And that's very interesting coming from a Linguist-novelist; someone who uses language to discuss language; someone who uses language to untangle the knotted mess that is her inner self. Still happy to have read it and am rounding up to four stars. Jan 25, Eilonwy rated it really liked it Shelves: deeply-thoughtful , heartbreaking , heartwarming , non-fiction. I'm never good at reviewing nonfiction!

This is not a book I would have chosen to read myself, despite having read and enjoyed Amy Tan's first two novels. But a friend of mine gave it to me, so I felt obligated to read it in a timely fashion. And I'm very glad I did. This is apparently a collection of essays that Amy Tan was "assigned" to do by her editor. So while they are loosely joined in a linear fashion as a memoir, they also range over a wide number of subjects.

Because they are each sort- I'm never good at reviewing nonfiction! Because they are each sort-of discrete, there is a fair amount of repetitiveness in getting re-introduced to some of Amy's family, and this lack of consistent flow is one reason I knocked a star off my rating. But her family has a fascinating and tragic story, which Amy narrates beautifully, and I was riveted through most of the essays.

In addition, Amy herself is a very interesting person, and I really enjoyed hanging out with her in the pages of this book. I was least interested by a section where she and her editor exchange emails about a WIP. And I'm sure it didn't help that I haven't read whichever of her books it was. Luckily, the book got its mojo back for me after that section with a discussion about Amy's love of languages, and a very touching reminiscence about her mother's last months struggling with Alzheimer's Disease, which is also about language.

I am very grateful to my friend for choosing this book for me. Dec 30, Kressel Housman rated it it was amazing Shelves: memoir , writing , east-asian-culture. I've read two of Amy Tan's novels, so I went into this book knowing why she's one of the most acclaimed writers alive today, but what really got me excited about embarking on it was the subject matter. It wasn't just for the insight to be gained from a master like her talking about her writing process; it was because the flap copy specifically said it was about delving into memory and how that shapes writing.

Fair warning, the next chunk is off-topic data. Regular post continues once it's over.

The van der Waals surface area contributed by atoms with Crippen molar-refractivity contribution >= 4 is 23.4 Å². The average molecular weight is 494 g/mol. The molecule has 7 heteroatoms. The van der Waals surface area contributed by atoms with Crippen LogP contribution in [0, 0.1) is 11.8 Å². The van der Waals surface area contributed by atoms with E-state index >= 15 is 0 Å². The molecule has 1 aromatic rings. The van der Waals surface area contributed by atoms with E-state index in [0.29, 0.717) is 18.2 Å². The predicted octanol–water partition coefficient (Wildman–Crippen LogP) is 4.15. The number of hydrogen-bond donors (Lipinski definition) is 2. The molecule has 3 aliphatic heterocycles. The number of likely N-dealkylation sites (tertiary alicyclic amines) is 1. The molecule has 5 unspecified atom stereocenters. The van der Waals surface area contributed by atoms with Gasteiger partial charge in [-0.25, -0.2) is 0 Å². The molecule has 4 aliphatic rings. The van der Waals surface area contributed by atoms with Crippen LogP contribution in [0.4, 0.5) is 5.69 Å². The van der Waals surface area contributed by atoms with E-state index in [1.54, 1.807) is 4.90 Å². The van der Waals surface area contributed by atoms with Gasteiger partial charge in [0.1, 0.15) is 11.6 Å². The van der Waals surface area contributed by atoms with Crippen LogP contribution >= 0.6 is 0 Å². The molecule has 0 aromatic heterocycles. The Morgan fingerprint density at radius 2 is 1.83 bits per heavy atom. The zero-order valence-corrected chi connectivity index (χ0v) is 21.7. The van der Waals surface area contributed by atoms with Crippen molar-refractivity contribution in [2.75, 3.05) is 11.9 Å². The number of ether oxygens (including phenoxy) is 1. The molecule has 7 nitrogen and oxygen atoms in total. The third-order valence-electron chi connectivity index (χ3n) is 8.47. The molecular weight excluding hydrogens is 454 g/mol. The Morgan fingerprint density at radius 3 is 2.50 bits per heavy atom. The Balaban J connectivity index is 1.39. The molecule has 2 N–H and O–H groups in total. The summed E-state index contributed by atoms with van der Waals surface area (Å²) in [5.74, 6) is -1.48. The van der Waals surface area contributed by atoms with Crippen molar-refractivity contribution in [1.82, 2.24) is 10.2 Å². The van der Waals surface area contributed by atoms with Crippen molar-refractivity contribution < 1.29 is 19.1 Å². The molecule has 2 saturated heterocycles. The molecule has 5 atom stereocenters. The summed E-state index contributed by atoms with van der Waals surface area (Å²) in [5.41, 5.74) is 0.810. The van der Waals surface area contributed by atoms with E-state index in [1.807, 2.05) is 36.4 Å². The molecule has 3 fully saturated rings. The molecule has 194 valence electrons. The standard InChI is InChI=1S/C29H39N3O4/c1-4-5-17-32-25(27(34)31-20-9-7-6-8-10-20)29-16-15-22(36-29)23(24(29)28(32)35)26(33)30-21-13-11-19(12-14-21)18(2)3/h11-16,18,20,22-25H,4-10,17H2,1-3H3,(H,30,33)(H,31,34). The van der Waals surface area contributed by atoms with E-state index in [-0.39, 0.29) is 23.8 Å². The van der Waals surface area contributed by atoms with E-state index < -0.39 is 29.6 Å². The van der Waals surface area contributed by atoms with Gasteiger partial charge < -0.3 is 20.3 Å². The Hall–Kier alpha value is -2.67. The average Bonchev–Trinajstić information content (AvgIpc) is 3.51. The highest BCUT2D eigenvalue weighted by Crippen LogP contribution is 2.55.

That there's a connection between memory and writing may seem like an obvious point, bu I've read two of Amy Tan's novels, so I went into this book knowing why she's one of the most acclaimed writers alive today, but what really got me excited about embarking on it was the subject matter.

That there's a connection between memory and writing may seem like an obvious point, but now that I'm getting back into my own writing, I see how deep that runs, and I couldn't wait to see what Amy Tan would have to say about it. My own deeper understanding of this connection happened last summer when I was enrolled in a memoir writing course at the Writer's Studio in Manhattan and simultaneously reading Old Friend from Far Away: The Practice of Writing Memoir by Natalie Goldberg.

As you can tell by her name, Natalie Goldberg is Jewish like me, but she's also a practicing Buddhist, and her approach to writing is meditative. Some might call it "freewriting," but she calls it "writing practice," and she means it as a spiritual practice, much in the way we Jews use the word "avodah. That's why so many people love doing it. Last summer, I did every single writing prompt in Natalie's book, which is something I didn't do with her other books.